Meditation is so much more that relaxation. It can strengthen our coping skills by teaching us to pause and focus and then the real issues that needs action just bubble to the surface. Through the engagement of our thought process we heighten our awareness of ourselves and others which ultimately forms our reactions and reflections. Most importantly, it is the practice of “letting go” and giving our minds a chance to wander and then to re-focus. Many who meditate do experience deep relaxation but they also benefit from the rejuvenation of their mind being active, yet unstructured. Kind of like play time for adults!
How Science Supports Meditation
- Reduction of Anxiety and Depression
- A literature review of 47 meditation studies showed that regular mindfulness meditation resulted in reduced anxiety and depression in adults. True ZEN.
- Reduction of Blood Pressure and Heart Disease Risk Factors
- Meditation has been related to reduced levels of cortisol (stress hormone) and therefore associated with improving blood pressure, diabetes and high cholesterol.
- Improve Immune Function
- Mind-body therapies including meditation reduce the production of inflammation cells that interfere with our body’s immune responses. Another fighter on board.
- Improves Attention Span
- Focused-attention meditation practiced in the workplace increased task focus time and memory details. We call this, going from Monkey Brain to Monk Brain.
How do I meditate?
- Guided meditations with Apps or Audio tapes
- Meditation classed in-person or online
- Self meditation with visual cues or music
- Prayerful meditations with silence and devotion
- Active meditation combined with yoga or walking
- Meditation exercises from books and websites
Simple Ways to Kick Start a Meditation Practice
Step 1: Sit or lie comfortably and be still,
Step 2: Let your eyes close and your mind release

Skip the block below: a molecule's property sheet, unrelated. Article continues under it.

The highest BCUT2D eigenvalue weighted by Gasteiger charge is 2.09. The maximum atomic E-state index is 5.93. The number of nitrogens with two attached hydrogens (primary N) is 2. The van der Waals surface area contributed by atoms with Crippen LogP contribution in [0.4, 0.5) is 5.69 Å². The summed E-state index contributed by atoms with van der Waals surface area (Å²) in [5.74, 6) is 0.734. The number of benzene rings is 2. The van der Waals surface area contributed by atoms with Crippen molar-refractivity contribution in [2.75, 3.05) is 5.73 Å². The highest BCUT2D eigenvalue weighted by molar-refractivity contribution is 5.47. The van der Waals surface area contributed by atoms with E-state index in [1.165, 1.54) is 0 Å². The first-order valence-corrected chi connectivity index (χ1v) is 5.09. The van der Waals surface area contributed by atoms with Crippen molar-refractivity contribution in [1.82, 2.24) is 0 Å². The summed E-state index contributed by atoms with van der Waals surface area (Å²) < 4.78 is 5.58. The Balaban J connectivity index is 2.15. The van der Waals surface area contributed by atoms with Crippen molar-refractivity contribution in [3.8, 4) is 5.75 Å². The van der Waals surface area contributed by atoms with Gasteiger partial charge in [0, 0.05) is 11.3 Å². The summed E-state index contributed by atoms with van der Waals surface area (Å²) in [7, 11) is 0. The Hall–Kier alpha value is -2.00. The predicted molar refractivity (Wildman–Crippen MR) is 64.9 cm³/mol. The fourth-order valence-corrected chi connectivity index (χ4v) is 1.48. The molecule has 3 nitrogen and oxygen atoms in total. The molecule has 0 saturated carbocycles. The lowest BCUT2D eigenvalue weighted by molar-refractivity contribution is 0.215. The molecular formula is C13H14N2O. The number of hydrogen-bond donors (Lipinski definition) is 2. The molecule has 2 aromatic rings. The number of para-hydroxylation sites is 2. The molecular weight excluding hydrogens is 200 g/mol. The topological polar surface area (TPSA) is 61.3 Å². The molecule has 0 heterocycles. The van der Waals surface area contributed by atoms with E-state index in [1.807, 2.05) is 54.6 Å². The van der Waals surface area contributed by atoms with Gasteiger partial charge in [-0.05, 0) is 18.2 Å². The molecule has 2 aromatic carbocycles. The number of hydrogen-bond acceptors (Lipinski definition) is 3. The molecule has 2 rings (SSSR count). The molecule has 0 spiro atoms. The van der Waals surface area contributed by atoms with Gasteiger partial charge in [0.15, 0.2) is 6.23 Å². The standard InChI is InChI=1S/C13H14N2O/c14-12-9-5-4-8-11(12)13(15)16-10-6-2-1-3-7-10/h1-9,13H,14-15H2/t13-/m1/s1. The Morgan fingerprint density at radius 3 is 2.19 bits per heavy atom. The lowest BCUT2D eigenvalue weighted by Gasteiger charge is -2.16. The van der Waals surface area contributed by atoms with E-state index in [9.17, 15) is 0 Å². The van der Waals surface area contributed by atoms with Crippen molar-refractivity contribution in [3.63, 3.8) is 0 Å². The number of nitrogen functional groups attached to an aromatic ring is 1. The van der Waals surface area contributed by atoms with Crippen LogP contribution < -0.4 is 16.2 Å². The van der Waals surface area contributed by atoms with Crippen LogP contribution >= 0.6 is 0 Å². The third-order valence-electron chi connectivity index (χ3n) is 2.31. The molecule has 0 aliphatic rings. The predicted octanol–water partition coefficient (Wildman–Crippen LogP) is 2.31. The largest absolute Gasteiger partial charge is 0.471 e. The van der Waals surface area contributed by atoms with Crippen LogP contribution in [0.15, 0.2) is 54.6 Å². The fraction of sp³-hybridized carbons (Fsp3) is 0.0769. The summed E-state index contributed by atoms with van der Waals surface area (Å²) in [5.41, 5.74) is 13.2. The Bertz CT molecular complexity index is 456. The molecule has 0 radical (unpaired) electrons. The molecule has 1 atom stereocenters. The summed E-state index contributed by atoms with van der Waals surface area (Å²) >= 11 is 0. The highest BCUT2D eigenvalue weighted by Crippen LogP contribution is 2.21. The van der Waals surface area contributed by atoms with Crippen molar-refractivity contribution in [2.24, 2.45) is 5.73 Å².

Step 3: Focus on the movement of your breathing, in and out
Step 4: Your mind will wander, let it, then bring it back by focusing on your breathing.
Up Close and Personal:
I think I have always been inclined towards mind-play and mind-track. Mind-play was getting lost in music or really enjoying a run, hike or ski. Mind-track was focusing on a creative task like sewing, writing or research. Either one, took me into a zone where I was happy, at ease and in-touch with myself. As a doctor, I became a patient and that was a new learning experience. I started to try and understand meditation as a method of coping with uncertainty, pain and disability. I learned that the first step was actually giving up control, letting go and accepting the day as it was. I read about the theories and research of meditation but truly, it was the practice that was the learning. Starting with only 2 minutes a day and not even every day, I began to accept recovery as it came, enjoy my abilities instead of resenting my disabilities and manage pain with a stronger present mind. Recovery came with time. I have held on to the power of meditation, it’s a keeper. There are many apps and aids out there for you, I really like Headspace and use it often.